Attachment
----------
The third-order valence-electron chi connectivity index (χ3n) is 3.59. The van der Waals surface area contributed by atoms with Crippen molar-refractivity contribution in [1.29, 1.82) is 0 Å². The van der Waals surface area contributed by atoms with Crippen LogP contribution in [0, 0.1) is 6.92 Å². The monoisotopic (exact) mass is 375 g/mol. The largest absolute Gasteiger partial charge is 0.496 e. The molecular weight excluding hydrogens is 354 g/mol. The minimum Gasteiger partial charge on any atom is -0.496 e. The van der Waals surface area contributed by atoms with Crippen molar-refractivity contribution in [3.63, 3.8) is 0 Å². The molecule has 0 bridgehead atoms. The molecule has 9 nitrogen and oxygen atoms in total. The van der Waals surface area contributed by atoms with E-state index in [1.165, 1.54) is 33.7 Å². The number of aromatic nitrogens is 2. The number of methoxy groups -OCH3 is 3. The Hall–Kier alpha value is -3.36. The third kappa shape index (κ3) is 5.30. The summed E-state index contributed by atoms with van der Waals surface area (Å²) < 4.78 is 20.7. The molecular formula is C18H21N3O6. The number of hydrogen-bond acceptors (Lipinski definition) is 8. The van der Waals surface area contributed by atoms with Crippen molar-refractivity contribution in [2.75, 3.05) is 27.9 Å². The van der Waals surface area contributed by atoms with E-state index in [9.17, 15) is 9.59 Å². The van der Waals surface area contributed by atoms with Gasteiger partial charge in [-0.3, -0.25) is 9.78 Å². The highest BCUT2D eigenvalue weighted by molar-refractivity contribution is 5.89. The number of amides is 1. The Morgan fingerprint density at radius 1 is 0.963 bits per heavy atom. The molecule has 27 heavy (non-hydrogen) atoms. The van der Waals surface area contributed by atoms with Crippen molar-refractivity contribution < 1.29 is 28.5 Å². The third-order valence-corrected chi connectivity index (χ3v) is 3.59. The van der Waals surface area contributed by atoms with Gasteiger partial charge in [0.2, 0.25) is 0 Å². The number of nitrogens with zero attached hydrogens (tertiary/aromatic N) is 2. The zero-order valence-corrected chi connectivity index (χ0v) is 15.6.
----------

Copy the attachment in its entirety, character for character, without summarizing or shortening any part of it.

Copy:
The third-order valence-electron chi connectivity index (χ3n) is 3.59. The van der Waals surface area contributed by atoms with Crippen molar-refractivity contribution in [1.29, 1.82) is 0 Å². The van der Waals surface area contributed by atoms with Crippen LogP contribution in [0, 0.1) is 6.92 Å². The monoisotopic (exact) mass is 375 g/mol. The largest absolute Gasteiger partial charge is 0.496 e. The molecular weight excluding hydrogens is 354 g/mol. The minimum Gasteiger partial charge on any atom is -0.496 e. The van der Waals surface area contributed by atoms with Crippen molar-refractivity contribution in [3.63, 3.8) is 0 Å². The molecule has 0 bridgehead atoms. The molecule has 9 nitrogen and oxygen atoms in total. The van der Waals surface area contributed by atoms with E-state index in [1.165, 1.54) is 33.7 Å². The number of aromatic nitrogens is 2. The number of methoxy groups -OCH3 is 3. The Hall–Kier alpha value is -3.36. The third kappa shape index (κ3) is 5.30. The summed E-state index contributed by atoms with van der Waals surface area (Å²) < 4.78 is 20.7. The molecular formula is C18H21N3O6. The number of hydrogen-bond acceptors (Lipinski definition) is 8. The van der Waals surface area contributed by atoms with Crippen molar-refractivity contribution in [2.75, 3.05) is 27.9 Å². The van der Waals surface area contributed by atoms with E-state index in [9.17, 15) is 9.59 Å². The van der Waals surface area contributed by atoms with Gasteiger partial charge in [-0.3, -0.25) is 9.78 Å². The highest BCUT2D eigenvalue weighted by molar-refractivity contribution is 5.89. The number of amides is 1. The Morgan fingerprint density at radius 1 is 0.963 bits per heavy atom. The molecule has 27 heavy (non-hydrogen) atoms. The van der Waals surface area contributed by atoms with Crippen molar-refractivity contribution < 1.29 is 28.5 Å². The third-order valence-corrected chi connectivity index (χ3v) is 3.59. The van der Waals surface area contributed by atoms with Gasteiger partial charge in [0.2, 0.25) is 0 Å². The number of nitrogens with zero attached hydrogens (tertiary/aromatic N) is 2. The zero-order valence-corrected chi connectivity index (χ0v) is 15.6.